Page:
Firstly, I fell madly and hopelessly in love with a Spaniard 3 years ago. We had met in 1994 in college in Puerto Rico then he left and came back to Spain. I found him on FB (after a failed marriage and 3 kids) 27 years later. He went to the USA to see me for a few days right before COVID hit, then through video until Spain’s border was opened a year and a half later. I then traveled to Spain for the first time in my life to see him. And that was it. I came 2 more times to see him. I went back to the states, sold my house and bought a house outright here in Spain. I wanted out of the rat race. In the States, I had been recently diagnosed with Interstitial Cystitis and the food in the US was making me sick. I was in constant pain. The food here has literally healed me. I can eat anything. I feel healthy, I feel safe and I am blissfully peaceful. What else can I say about this beautiful country? To me, it is EVERYTHING!!! – Lillian
Moved here 35 years ago. Mainly fed up with UK weather. Spain is a beautiful country away from the Costas. Inland things are so different. Genuine people, family oriented, more old-fashioned, slower pace of life etc. the only downside is the paperwork, but ok if you take it one step at a time. Properties are cheaper inland. – Jenny
Moved here 6 months ago. I go back every 6 weeks to see my family and friends. For me it’s the lifestyle and climate. In the UK we spend 90% indoors. Here is the opposite. Living in Marbella has so many sporty opportunities: padel, Golf, mountain biking, then add the beaches, mountains and skiing is 1 hr 45 mins away. Need I go on…– Stuart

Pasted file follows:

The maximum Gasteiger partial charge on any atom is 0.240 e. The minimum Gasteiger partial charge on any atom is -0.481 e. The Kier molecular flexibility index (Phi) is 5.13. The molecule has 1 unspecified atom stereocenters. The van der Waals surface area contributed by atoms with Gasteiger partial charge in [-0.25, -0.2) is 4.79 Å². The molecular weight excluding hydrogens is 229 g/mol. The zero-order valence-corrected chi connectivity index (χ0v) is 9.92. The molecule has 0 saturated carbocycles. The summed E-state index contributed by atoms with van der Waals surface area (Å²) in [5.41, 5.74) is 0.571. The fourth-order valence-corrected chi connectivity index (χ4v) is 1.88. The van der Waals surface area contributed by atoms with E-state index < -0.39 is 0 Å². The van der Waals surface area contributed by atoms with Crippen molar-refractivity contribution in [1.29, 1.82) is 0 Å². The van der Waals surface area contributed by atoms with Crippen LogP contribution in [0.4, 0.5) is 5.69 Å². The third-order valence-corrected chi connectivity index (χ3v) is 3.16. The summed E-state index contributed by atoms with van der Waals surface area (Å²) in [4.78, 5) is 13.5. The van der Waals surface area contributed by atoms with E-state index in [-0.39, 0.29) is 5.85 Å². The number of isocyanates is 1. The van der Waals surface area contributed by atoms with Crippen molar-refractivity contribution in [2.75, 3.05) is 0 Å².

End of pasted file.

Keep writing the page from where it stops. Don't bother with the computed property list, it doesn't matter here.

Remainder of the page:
I only came to Spain 11 years ago, but via stays in the Netherlands and France. We left the UK in 1993. There were 3 reasons.
1. It was my childhood dream to live in France. I spent every holiday there as a child and later with my own family. I was 38 when I achieved my objective and I lived and worked there for 15 happy years. We’d still be there today if we hadn’t fallen in love with Fuerteventura.
2. We hated the anti-kids mentality in the UK. When our son was one, we called 12 hotels in the UK before finding one that would accept him. Even then, he was banned from the dining room and we got complaints when we took him into the lounge. That would never happen “on the continent”. BTW, most of those 12 hotels accepted dogs!
3. I don’t know about now, but in England in the ’80s every school had to indoctrinate kids in religion. Every state school did it — there was no exception. The only exemption from actual praying was for the parent to appear in person to look after the kid. We are an atheist family and this forced indoctrination incensed me. Our son was 7 when we eventually found a way to escape. In France, all state education is strictly secular, by law. Parents make private arrangements for religious education if so wished. – Sheila
We only moved permanently to Spain in May last year, we bought a house 2 years ago inland. We left the UK for a number of reasons. We have been able to retire early and could no longer afford the UK. Quality of life, food, sense of community, cleaner and better value for money. Great values, culture, weather, affordable homes. We are able to afford many more hobbies and interests. For the first time in over 10 years it feels like we are really living. It’s bliss, we love the lifestyle & winter here is a breeze, not the early dark nights …..– Debra